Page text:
"Let's say you had a young woman who was supposed to look virtuous, then you would paint her skin whiter than it was and her hair lighter. Even if she was very much a brunette, suddenly she became a blond because lightness in the skin and hair was supposed to reflect inner purity, according to Renaissance ideals," he said.

Deformities were smoothed over, and natural curves were straightened to suggest the qualities the artist wanted to highlight. And if the subject didn't mean the era's ideal of beauty - was overweight, lacked an overbite, or had unfashionable bangs - the artist would fudge reality a bit to improve his patron's image.

Portrait of Giuliano de'Medici (1478) by Sandro Botticelli

A wall of treasures

Exhibition visitors will have to search hard if they want to discover dowdy features in the show's masterpieces. The paintings are presented against black walls, like jewelry cases against which the treasures that adorn the subjects of the works can glimmer.

Organizers in Berlin and New York have expected the exhibition to draw big crowds, with 20,000 tickets sold in advance of the Berlin opening on August 25.

Click on the picture gallery below for a glimpse inside the exhibition.

Author: Silke Bartlick / gsw (dpa, AP)
Editor: Kate Bowen

Asia | 13.05.2011

Poised faces and pointed slogans dot Berlin's streets - election time in the capital once again. Political parties' use of faces in advertising suggests the enduring power of the portrait, said Stefan Weppelmann, curator of a major Berlin exhibition called "The Faces of the Renaissance."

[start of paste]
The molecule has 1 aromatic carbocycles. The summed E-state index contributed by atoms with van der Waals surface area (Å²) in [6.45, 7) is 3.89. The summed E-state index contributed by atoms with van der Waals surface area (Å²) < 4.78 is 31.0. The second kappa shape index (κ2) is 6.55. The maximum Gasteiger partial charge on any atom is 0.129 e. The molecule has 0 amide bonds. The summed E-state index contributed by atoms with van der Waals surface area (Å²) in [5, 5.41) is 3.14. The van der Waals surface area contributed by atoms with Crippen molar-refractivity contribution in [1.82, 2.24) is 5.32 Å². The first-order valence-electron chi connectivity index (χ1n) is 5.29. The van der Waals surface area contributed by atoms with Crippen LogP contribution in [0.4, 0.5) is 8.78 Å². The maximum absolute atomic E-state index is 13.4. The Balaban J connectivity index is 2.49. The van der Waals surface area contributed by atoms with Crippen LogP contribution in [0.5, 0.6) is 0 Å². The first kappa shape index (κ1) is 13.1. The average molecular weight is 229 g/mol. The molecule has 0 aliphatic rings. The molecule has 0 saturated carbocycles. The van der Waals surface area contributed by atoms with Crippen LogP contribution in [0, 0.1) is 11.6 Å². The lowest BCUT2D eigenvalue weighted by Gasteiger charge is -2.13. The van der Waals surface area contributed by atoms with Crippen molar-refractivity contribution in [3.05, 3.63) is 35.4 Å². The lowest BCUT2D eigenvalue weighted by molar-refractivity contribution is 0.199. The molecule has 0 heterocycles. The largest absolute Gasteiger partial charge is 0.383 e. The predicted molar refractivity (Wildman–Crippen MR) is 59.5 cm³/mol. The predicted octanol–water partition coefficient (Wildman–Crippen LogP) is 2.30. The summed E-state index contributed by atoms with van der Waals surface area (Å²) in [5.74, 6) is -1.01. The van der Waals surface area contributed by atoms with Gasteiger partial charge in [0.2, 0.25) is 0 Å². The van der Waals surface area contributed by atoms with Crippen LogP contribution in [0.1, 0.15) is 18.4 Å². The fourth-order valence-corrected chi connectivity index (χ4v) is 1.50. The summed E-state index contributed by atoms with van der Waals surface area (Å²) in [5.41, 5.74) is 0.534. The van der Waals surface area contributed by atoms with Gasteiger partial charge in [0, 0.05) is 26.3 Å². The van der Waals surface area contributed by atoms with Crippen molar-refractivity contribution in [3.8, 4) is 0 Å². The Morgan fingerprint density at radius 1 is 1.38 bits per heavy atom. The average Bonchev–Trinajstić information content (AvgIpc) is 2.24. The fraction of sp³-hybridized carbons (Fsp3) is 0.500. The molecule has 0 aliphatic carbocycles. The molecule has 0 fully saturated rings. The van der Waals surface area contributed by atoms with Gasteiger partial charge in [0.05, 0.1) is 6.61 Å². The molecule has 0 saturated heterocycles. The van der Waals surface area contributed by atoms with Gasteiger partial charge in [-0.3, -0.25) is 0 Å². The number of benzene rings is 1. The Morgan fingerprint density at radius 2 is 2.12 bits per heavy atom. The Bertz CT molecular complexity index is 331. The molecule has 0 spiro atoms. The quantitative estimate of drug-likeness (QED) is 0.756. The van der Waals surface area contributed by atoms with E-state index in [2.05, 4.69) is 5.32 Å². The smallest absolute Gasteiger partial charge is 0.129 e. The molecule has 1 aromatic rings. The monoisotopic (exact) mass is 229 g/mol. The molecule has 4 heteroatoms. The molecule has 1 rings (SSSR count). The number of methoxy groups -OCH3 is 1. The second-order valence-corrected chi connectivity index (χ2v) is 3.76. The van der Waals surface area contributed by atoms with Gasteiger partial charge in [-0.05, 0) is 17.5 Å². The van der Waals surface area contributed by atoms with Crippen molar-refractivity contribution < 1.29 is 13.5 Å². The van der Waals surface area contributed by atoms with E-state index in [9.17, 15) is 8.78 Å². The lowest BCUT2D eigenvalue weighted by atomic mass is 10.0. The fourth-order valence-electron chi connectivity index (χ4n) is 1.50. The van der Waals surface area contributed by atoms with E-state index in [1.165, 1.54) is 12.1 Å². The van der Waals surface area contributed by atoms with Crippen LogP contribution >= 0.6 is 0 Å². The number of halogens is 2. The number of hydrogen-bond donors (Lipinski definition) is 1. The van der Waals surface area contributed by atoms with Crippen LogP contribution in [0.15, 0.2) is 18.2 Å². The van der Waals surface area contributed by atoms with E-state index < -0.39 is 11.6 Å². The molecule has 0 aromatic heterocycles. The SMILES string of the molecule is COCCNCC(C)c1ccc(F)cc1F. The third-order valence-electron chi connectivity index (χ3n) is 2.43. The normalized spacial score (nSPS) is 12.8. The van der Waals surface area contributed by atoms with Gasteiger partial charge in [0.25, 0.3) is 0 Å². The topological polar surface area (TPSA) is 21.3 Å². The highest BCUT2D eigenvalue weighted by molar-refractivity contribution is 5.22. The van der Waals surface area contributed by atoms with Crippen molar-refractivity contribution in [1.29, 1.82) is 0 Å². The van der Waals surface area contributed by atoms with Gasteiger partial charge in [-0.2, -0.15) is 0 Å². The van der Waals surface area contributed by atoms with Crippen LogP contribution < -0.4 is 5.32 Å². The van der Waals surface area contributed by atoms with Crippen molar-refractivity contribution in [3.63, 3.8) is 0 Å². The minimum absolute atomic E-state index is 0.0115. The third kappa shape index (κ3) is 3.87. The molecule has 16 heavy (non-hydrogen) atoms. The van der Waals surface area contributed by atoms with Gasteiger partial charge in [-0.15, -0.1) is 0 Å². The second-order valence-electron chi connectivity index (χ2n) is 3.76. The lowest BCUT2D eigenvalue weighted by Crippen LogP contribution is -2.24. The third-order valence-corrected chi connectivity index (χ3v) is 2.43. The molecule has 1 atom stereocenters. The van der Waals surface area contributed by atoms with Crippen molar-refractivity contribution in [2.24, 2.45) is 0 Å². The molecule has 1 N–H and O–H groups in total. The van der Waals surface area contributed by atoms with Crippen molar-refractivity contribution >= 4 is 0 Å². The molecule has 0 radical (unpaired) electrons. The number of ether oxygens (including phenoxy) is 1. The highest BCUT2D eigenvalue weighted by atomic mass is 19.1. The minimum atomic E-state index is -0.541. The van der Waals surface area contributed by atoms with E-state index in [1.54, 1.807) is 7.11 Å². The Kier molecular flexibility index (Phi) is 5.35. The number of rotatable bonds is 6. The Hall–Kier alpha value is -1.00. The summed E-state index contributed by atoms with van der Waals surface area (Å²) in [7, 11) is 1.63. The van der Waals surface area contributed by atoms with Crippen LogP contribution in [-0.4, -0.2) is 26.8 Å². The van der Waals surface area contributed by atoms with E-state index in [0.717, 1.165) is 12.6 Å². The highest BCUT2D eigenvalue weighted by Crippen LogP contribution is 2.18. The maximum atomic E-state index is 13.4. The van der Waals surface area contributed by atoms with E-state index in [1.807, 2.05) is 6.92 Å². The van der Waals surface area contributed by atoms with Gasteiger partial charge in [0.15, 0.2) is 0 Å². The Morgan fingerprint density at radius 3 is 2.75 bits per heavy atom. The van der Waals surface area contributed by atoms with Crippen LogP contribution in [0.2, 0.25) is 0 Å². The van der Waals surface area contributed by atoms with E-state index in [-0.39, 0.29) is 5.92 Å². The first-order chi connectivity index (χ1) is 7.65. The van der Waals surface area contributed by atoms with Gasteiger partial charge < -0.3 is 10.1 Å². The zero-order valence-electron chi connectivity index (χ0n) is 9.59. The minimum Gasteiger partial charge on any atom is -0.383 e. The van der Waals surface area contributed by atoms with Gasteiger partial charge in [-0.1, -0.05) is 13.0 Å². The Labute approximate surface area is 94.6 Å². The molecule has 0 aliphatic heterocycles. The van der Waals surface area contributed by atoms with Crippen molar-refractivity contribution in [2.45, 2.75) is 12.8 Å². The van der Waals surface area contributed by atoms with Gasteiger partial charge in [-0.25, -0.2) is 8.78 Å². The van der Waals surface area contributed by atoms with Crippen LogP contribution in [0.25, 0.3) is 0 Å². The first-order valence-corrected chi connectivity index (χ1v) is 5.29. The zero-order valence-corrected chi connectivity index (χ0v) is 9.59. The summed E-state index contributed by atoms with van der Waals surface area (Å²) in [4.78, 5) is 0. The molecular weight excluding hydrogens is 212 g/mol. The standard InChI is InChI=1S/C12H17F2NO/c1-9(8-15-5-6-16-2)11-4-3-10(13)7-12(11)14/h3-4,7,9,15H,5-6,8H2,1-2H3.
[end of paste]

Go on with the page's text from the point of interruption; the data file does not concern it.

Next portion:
After all, the Medici family took a similar approach 600 years ago in Florence, spreading images of their family's faces well beyond the city limits to show just who was in charge there, Weppelmann added. A number of their faces are among the Bode Museum's current exhibition of more than 150 portraits from 15th-century Italy.

"This is the biggest and probably the most significant exhibition to show the development of portrait art," said Bode Museum director Michael Eissenhauer. The show, featuring outstanding artists like Giovanni Bellini, Domenico Ghirlandaio, Sandro Botticelli and Leonard da Vinci, runs through November 20 before moving on to New York's Metropolitan Museum of Art.

A highlight is the inclusion of da Vinci's "Lady with Ermine" from 1489/90, on loan from Poland where it is considered to be one of the country's greatest artistic holdings. The masterpiece is one of just a few portraits the artist completed during his life, though his iconic "Mona Lisa" came decades later.